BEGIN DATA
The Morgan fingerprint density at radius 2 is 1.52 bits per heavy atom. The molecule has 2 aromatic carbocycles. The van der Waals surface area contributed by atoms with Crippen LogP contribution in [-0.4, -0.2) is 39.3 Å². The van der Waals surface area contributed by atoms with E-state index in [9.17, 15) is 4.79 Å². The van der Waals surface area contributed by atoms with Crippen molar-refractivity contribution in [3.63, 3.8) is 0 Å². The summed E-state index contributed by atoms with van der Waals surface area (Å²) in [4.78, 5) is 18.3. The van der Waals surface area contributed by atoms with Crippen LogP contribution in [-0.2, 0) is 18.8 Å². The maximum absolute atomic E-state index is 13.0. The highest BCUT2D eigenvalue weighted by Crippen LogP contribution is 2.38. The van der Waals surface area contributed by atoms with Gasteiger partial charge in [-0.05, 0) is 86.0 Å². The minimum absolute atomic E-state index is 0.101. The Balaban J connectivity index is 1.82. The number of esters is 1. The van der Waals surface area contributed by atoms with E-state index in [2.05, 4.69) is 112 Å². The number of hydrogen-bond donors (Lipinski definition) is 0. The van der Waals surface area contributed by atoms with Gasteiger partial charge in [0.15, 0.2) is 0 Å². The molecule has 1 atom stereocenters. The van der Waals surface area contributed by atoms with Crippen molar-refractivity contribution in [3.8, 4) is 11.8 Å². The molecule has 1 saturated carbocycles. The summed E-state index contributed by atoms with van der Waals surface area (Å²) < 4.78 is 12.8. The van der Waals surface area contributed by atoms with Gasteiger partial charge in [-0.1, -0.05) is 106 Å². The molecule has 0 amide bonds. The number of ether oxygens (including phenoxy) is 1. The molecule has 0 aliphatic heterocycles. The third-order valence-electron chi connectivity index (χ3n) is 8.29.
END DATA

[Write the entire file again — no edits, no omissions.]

The Morgan fingerprint density at radius 2 is 1.52 bits per heavy atom. The molecule has 2 aromatic carbocycles. The van der Waals surface area contributed by atoms with Crippen LogP contribution in [-0.4, -0.2) is 39.3 Å². The van der Waals surface area contributed by atoms with E-state index in [9.17, 15) is 4.79 Å². The van der Waals surface area contributed by atoms with Crippen molar-refractivity contribution in [3.63, 3.8) is 0 Å². The summed E-state index contributed by atoms with van der Waals surface area (Å²) in [4.78, 5) is 18.3. The van der Waals surface area contributed by atoms with Crippen LogP contribution in [-0.2, 0) is 18.8 Å². The maximum absolute atomic E-state index is 13.0. The highest BCUT2D eigenvalue weighted by Crippen LogP contribution is 2.38. The van der Waals surface area contributed by atoms with Gasteiger partial charge in [-0.05, 0) is 86.0 Å². The minimum absolute atomic E-state index is 0.101. The Balaban J connectivity index is 1.82. The number of esters is 1. The van der Waals surface area contributed by atoms with E-state index in [2.05, 4.69) is 112 Å². The number of hydrogen-bond donors (Lipinski definition) is 0. The van der Waals surface area contributed by atoms with Gasteiger partial charge in [0.15, 0.2) is 0 Å². The molecule has 1 atom stereocenters. The van der Waals surface area contributed by atoms with Crippen molar-refractivity contribution in [3.8, 4) is 11.8 Å². The molecule has 1 saturated carbocycles. The summed E-state index contributed by atoms with van der Waals surface area (Å²) < 4.78 is 12.8. The van der Waals surface area contributed by atoms with Gasteiger partial charge in [-0.1, -0.05) is 106 Å². The molecule has 0 amide bonds. The number of ether oxygens (including phenoxy) is 1. The molecule has 0 aliphatic heterocycles. The third-order valence-electron chi connectivity index (χ3n) is 8.29.